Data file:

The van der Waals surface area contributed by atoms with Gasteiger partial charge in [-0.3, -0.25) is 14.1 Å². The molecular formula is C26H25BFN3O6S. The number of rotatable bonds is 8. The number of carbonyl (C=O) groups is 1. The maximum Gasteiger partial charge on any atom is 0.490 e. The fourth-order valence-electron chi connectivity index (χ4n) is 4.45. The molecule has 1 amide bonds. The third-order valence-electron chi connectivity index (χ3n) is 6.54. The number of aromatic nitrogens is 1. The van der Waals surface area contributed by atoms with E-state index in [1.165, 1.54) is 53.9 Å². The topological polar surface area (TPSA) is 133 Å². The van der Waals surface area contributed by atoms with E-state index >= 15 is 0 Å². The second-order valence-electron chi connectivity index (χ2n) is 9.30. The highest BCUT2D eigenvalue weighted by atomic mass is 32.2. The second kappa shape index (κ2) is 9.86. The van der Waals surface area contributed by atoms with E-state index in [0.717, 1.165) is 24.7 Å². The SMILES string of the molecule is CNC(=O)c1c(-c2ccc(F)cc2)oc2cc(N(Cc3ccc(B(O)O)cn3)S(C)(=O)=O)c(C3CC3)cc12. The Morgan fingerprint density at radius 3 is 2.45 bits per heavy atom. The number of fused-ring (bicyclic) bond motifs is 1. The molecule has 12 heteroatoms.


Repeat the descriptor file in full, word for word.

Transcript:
The van der Waals surface area contributed by atoms with Gasteiger partial charge in [-0.3, -0.25) is 14.1 Å². The molecular formula is C26H25BFN3O6S. The number of rotatable bonds is 8. The number of carbonyl (C=O) groups is 1. The maximum Gasteiger partial charge on any atom is 0.490 e. The fourth-order valence-electron chi connectivity index (χ4n) is 4.45. The molecule has 1 amide bonds. The third-order valence-electron chi connectivity index (χ3n) is 6.54. The number of aromatic nitrogens is 1. The van der Waals surface area contributed by atoms with E-state index in [1.165, 1.54) is 53.9 Å². The topological polar surface area (TPSA) is 133 Å². The van der Waals surface area contributed by atoms with E-state index >= 15 is 0 Å². The second-order valence-electron chi connectivity index (χ2n) is 9.30. The highest BCUT2D eigenvalue weighted by atomic mass is 32.2. The second kappa shape index (κ2) is 9.86. The van der Waals surface area contributed by atoms with E-state index in [0.717, 1.165) is 24.7 Å². The SMILES string of the molecule is CNC(=O)c1c(-c2ccc(F)cc2)oc2cc(N(Cc3ccc(B(O)O)cn3)S(C)(=O)=O)c(C3CC3)cc12. The Morgan fingerprint density at radius 3 is 2.45 bits per heavy atom. The number of fused-ring (bicyclic) bond motifs is 1. The molecule has 12 heteroatoms.